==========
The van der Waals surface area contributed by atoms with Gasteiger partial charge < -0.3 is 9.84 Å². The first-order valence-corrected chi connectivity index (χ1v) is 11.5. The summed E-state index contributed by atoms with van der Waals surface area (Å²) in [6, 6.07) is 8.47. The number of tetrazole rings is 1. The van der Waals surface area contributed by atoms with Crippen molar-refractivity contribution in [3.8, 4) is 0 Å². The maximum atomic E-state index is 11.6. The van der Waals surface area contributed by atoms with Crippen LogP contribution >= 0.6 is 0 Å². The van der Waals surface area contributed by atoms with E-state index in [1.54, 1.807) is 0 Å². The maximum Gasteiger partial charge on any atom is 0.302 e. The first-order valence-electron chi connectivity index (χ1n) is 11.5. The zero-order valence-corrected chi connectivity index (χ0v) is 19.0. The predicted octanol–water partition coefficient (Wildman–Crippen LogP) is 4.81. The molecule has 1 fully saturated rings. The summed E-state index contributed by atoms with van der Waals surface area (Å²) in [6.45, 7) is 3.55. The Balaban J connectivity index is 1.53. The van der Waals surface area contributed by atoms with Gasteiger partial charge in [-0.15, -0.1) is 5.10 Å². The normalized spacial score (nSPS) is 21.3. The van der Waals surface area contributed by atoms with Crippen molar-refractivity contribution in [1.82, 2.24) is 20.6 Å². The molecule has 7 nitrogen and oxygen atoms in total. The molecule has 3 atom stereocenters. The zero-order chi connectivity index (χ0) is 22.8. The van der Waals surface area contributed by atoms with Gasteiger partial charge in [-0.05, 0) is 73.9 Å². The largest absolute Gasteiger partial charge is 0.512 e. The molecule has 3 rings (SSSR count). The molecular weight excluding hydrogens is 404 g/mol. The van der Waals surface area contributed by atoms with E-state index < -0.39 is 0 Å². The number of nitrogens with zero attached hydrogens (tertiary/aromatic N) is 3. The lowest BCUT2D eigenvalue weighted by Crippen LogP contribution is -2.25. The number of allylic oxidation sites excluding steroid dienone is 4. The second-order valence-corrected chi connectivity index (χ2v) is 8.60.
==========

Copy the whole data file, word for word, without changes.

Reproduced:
The van der Waals surface area contributed by atoms with Gasteiger partial charge < -0.3 is 9.84 Å². The first-order valence-corrected chi connectivity index (χ1v) is 11.5. The summed E-state index contributed by atoms with van der Waals surface area (Å²) in [6, 6.07) is 8.47. The number of tetrazole rings is 1. The van der Waals surface area contributed by atoms with Crippen molar-refractivity contribution in [3.8, 4) is 0 Å². The maximum atomic E-state index is 11.6. The van der Waals surface area contributed by atoms with Crippen LogP contribution >= 0.6 is 0 Å². The van der Waals surface area contributed by atoms with E-state index in [1.54, 1.807) is 0 Å². The maximum Gasteiger partial charge on any atom is 0.302 e. The first-order valence-electron chi connectivity index (χ1n) is 11.5. The zero-order valence-corrected chi connectivity index (χ0v) is 19.0. The predicted octanol–water partition coefficient (Wildman–Crippen LogP) is 4.81. The molecule has 1 fully saturated rings. The summed E-state index contributed by atoms with van der Waals surface area (Å²) in [6.45, 7) is 3.55. The Balaban J connectivity index is 1.53. The van der Waals surface area contributed by atoms with Gasteiger partial charge in [-0.15, -0.1) is 5.10 Å². The normalized spacial score (nSPS) is 21.3. The van der Waals surface area contributed by atoms with Crippen molar-refractivity contribution in [1.82, 2.24) is 20.6 Å². The molecule has 7 nitrogen and oxygen atoms in total. The molecule has 3 atom stereocenters. The zero-order chi connectivity index (χ0) is 22.8. The van der Waals surface area contributed by atoms with Gasteiger partial charge in [-0.05, 0) is 73.9 Å². The largest absolute Gasteiger partial charge is 0.512 e. The molecule has 3 rings (SSSR count). The molecular weight excluding hydrogens is 404 g/mol. The van der Waals surface area contributed by atoms with E-state index < -0.39 is 0 Å². The number of nitrogens with zero attached hydrogens (tertiary/aromatic N) is 3. The lowest BCUT2D eigenvalue weighted by Crippen LogP contribution is -2.25. The number of allylic oxidation sites excluding steroid dienone is 4. The second-order valence-corrected chi connectivity index (χ2v) is 8.60.